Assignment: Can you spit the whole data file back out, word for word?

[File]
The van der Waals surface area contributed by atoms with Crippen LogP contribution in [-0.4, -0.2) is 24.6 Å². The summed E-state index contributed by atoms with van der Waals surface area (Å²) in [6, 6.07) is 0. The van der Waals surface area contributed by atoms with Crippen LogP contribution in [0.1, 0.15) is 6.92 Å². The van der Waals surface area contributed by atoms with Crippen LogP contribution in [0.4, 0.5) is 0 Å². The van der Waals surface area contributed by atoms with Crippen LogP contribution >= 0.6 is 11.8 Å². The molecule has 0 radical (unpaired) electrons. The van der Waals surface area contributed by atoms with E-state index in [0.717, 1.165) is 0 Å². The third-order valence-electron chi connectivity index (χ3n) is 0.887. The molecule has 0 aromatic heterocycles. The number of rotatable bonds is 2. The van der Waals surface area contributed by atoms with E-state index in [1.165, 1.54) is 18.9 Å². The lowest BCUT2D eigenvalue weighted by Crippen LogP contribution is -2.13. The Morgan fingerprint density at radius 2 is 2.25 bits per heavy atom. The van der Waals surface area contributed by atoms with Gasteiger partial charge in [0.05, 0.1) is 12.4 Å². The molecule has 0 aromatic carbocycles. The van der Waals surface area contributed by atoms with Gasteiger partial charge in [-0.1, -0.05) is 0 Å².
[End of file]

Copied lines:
The van der Waals surface area contributed by atoms with Crippen LogP contribution in [-0.4, -0.2) is 24.6 Å². The summed E-state index contributed by atoms with van der Waals surface area (Å²) in [6, 6.07) is 0. The van der Waals surface area contributed by atoms with Crippen LogP contribution in [0.1, 0.15) is 6.92 Å². The van der Waals surface area contributed by atoms with Crippen LogP contribution in [0.4, 0.5) is 0 Å². The van der Waals surface area contributed by atoms with Crippen LogP contribution >= 0.6 is 11.8 Å². The molecule has 0 radical (unpaired) electrons. The van der Waals surface area contributed by atoms with E-state index in [0.717, 1.165) is 0 Å². The third-order valence-electron chi connectivity index (χ3n) is 0.887. The molecule has 0 aromatic heterocycles. The number of rotatable bonds is 2. The van der Waals surface area contributed by atoms with E-state index in [1.165, 1.54) is 18.9 Å². The lowest BCUT2D eigenvalue weighted by Crippen LogP contribution is -2.13. The Morgan fingerprint density at radius 2 is 2.25 bits per heavy atom. The van der Waals surface area contributed by atoms with Gasteiger partial charge in [0.05, 0.1) is 12.4 Å². The molecule has 0 aromatic carbocycles. The van der Waals surface area contributed by atoms with Gasteiger partial charge in [-0.1, -0.05) is 0 Å².